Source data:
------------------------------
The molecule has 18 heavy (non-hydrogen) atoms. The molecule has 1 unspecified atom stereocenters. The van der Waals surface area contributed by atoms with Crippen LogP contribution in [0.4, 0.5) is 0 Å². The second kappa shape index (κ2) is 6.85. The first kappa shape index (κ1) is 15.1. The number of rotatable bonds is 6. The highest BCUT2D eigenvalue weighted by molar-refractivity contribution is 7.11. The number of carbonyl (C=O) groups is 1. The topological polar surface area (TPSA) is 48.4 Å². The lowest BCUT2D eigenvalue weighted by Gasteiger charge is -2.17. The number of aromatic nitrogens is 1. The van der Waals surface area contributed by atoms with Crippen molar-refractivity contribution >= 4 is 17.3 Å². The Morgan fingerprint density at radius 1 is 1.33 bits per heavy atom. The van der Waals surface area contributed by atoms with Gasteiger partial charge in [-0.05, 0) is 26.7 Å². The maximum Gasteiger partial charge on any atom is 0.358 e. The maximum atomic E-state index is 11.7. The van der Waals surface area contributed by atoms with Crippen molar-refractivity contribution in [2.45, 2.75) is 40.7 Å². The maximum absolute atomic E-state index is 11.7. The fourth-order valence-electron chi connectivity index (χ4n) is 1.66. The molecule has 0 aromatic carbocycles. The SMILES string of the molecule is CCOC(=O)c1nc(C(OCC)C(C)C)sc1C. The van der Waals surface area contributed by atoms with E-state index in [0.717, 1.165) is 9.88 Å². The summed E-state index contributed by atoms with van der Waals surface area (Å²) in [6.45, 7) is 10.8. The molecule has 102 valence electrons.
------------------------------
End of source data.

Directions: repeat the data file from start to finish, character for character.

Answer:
The molecule has 18 heavy (non-hydrogen) atoms. The molecule has 1 unspecified atom stereocenters. The van der Waals surface area contributed by atoms with Crippen LogP contribution in [0.4, 0.5) is 0 Å². The second kappa shape index (κ2) is 6.85. The first kappa shape index (κ1) is 15.1. The number of rotatable bonds is 6. The highest BCUT2D eigenvalue weighted by molar-refractivity contribution is 7.11. The number of carbonyl (C=O) groups is 1. The topological polar surface area (TPSA) is 48.4 Å². The lowest BCUT2D eigenvalue weighted by Gasteiger charge is -2.17. The number of aromatic nitrogens is 1. The van der Waals surface area contributed by atoms with Crippen molar-refractivity contribution >= 4 is 17.3 Å². The Morgan fingerprint density at radius 1 is 1.33 bits per heavy atom. The van der Waals surface area contributed by atoms with Gasteiger partial charge in [-0.05, 0) is 26.7 Å². The maximum Gasteiger partial charge on any atom is 0.358 e. The maximum atomic E-state index is 11.7. The van der Waals surface area contributed by atoms with Crippen molar-refractivity contribution in [2.45, 2.75) is 40.7 Å². The maximum absolute atomic E-state index is 11.7. The fourth-order valence-electron chi connectivity index (χ4n) is 1.66. The molecule has 0 aromatic carbocycles. The SMILES string of the molecule is CCOC(=O)c1nc(C(OCC)C(C)C)sc1C. The van der Waals surface area contributed by atoms with E-state index in [0.717, 1.165) is 9.88 Å². The summed E-state index contributed by atoms with van der Waals surface area (Å²) in [6.45, 7) is 10.8. The molecule has 102 valence electrons.